William Michaelian

Poems, Notes, and Drawings

Tag Archive for ‘My Father’

Genesis, 1962

My father always said that no one taught him to swim, that he simply jumped into the wide mossy ditch with all the other boys and learned then and there on his own. He did not say he had already learned by watching, while dancing naked with glee on the bank in the hot summer sun. Some of the same vineyards that were there in his childhood were there in […]

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July Rain

The art of making it rain, I learned from my father. That I am here to explain, I learned from my mother.   July Rain Dying is such old work — I settle the dust in our yard with a hose. Poems, Slightly Used, July 5, 2009

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The Great Questions

Was I sand then? That’s what my father asked when he was a child listening to family stories that took place before he was born. The ritual began when his mother first told him, You were sand then. In time, he no longer needed to ask. He simply said, I was sand then. Born in 1923. Sand again.   The Great Questions The great questions, and as many stars or […]

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At the Armenian Home

Even after his stroke and up to his death on January 6, 1990, at the age of ninety-three, my father’s father never did forget who we were. Many at the Armenian Home in Fresno, where he chose to spend the last few years of his life, weren’t as fortunate. This short poem was inspired by our visits there, and by the vineyards we used to pass on the way. “At […]

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Canvas 686 — A Growing Fool

Canvas 686 — May 5, 2016

  A Growing Fool On the rare occasions it was warranted, I was thrilled to wear a tie my father had long since banished to a far corner of the closet, so much out of style it was that it was a new style all its own, wide and long enough to serve as vest or bib, wild enough to please the choosiest of adolescent clowns. I had big shoes. […]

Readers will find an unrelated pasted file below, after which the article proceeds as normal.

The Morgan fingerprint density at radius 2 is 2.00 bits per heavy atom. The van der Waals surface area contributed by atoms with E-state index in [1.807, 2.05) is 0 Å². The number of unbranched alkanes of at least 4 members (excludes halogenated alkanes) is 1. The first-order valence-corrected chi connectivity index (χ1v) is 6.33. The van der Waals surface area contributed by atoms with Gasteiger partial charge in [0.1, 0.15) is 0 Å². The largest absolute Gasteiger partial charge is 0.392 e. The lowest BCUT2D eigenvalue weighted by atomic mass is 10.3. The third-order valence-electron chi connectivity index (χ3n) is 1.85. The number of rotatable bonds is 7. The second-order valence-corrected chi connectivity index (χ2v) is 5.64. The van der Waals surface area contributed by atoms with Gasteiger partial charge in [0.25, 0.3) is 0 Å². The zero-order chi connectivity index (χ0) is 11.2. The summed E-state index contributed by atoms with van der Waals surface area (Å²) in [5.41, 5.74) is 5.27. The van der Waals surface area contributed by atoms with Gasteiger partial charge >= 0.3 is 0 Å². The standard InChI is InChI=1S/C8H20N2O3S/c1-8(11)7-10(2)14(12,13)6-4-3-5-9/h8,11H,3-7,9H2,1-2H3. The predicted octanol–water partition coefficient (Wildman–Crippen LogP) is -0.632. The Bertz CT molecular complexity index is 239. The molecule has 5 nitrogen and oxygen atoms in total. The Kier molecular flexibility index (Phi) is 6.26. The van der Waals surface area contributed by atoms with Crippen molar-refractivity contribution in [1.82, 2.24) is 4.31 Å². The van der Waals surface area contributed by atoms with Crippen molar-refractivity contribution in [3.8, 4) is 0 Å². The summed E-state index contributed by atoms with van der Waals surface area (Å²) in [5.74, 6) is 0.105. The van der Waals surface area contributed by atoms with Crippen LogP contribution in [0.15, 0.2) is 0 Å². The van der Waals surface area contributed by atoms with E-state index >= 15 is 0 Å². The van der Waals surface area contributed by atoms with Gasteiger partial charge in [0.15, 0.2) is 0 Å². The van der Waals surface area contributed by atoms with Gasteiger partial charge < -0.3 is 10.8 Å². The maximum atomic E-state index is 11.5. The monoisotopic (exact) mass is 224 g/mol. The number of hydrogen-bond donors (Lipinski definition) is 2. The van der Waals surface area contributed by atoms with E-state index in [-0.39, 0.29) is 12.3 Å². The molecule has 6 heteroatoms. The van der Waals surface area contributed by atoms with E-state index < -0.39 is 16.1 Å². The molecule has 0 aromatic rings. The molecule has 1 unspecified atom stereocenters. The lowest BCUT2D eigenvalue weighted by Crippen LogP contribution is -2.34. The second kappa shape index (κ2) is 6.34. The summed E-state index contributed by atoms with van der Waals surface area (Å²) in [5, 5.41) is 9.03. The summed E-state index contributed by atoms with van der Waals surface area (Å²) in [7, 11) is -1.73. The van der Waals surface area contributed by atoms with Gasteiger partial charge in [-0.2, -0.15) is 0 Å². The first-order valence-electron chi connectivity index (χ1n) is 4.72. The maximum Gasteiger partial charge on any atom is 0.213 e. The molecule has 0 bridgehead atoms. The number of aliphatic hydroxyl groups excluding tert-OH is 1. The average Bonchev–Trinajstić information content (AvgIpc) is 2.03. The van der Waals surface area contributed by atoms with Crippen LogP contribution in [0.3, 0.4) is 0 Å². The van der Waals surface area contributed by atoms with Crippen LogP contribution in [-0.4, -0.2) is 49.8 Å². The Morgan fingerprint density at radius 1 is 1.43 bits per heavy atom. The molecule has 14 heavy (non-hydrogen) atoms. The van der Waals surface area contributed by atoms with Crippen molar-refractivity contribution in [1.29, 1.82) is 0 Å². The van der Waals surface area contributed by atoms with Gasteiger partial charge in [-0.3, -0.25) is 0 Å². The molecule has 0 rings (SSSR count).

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Long Time Passing

For weeds in tight spots, I use an old folding grape knife we brought from the farm. It was given to my father back in the Seventies as an expression of thanks by a man for letting him work for a short time to meet a few immediate bills. If I remember correctly, his employment lasted two or three days, and was ended not by my father, but by the […]

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Piano Man

The printed certificate with ornamental border shows that I was born in 1956, on the twentieth day of the month of May, in the small town of Dinuba, in the county of Tulare, in the central part of the San Joaquin Valley of California, southeast of the much larger town of Fresno. The third of three sons, I was named William on the third day after my glorious Sunday afternoon […]

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The Trusty Hamilton

Memory — June 20, 2009

For the first time in ages, I wound my father’s wristwatch, which I keep on my work table next to his brother’s old briar pipe. The trusty Hamilton started ticking immediately. The tiny secondhand, set in a circle built into the face where the 6 should be, started making its way around. Now, several hours later, I see the watch is still running — as am I, apparently, though I […]

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Nothing

I have not been myself lately, said the wind. Nor I, said the mountain. The shepherd boy, who had been listening, took up his flute. When he was an old man, he put it down again and died. And the wind rushed, and the mountain blushed, to the depths of the canyon.   Nothing I said to my mother, I said to my father, “I have nothing to do.” To […]

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The Hat Rack

My Uncle Before the War

After the grapes were all in and the raisins were picked up, boxed, and hauled away, my father’s attention turned to fall cleanup and house-painting chores. Always busy, everything in its right time and season. Oil-based, lead-based work. Paint thinner. Fumes. Open windows. Worried flies. The kitchen walls, the washroom — they stand out, as does the hat rack his older brother built before he was killed in the war. […]

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